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Dunne criticises conscience vote system

Contributor:
Fuseworks Media
Fuseworks Media
Peter Dunne
Peter Dunne

Wellington, June 25 NZPA - Conscience votes in Parliament on liquor legislation often produce "perverse and unworkable" results and should only be used for important matters of principle like the minimum purchase age, says Associate Health Minister Peter Dunne.

Law Commission president Sir Geoffrey Palmer has voiced similar criticism of the conscience vote system, and today Mr Dunne said he had been involved in every major change to alcohol laws for more than 20 years.

"The common thread to all of the debates that I can recall has been the conscience vote which has often produced perverse, unworkable results, on occasion, completely contrary to what Parliament thought it was doing," he said in a speech to Environment Canterbury's Regional Road Safety Forum.

"Well-meaning amendments dreamed up on the floor of the House, or someone's bright idea or pet hobby horse, are seldom a solid basis on which to make law and so it has proved on a number of occasions."

When Parliament uses conscience votes, MPs are not bound by any party positions or rules and make their own decisions.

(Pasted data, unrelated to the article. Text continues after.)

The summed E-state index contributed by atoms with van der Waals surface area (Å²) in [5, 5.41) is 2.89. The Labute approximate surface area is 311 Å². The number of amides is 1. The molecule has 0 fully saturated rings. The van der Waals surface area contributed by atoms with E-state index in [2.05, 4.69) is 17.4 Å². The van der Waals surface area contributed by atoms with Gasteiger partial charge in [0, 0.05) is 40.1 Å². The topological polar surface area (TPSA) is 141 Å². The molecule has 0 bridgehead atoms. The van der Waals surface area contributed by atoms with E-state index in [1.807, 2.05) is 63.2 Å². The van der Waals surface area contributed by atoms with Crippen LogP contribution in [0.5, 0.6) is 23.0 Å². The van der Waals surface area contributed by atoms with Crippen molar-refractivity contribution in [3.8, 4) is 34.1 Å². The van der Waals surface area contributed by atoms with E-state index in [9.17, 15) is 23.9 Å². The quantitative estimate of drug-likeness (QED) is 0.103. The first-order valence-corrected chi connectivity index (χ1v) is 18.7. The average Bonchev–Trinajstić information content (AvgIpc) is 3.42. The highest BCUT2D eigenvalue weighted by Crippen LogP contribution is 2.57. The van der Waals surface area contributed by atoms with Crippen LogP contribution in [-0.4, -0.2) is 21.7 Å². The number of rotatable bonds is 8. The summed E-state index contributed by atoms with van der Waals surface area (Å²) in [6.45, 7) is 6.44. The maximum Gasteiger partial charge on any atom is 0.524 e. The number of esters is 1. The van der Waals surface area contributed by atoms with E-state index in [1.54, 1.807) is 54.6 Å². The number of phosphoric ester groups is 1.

Mr Dunne said he strongly supported MPs being able to vote according to their consciences on important issues like the minimum purchase age "but I find it hard to justify why it should also apply to more regulatory matters such as the nature and type of licences".

He said the Government would soon announce its detailed response to the Law Commission's review of the sale and supply of liquor.

"You can rest assured that the Government's focus will be on workable, rather than feel-good solutions," he said.

"We will be looking to uphold the balance between the rights of the majority of New Zealanders who enjoy a drink without any prospect of personal or social harm, and dealing with the specific problems associated with problem drinking by a minority."

Mr Dunne said more effective ways were needed to address the harm alcohol caused through the road toll.

"While substantial progress was made throughout the 1990s to reduce alcohol and drug-related deaths and injuries, since the year 2000 we have made no further progress," he said.

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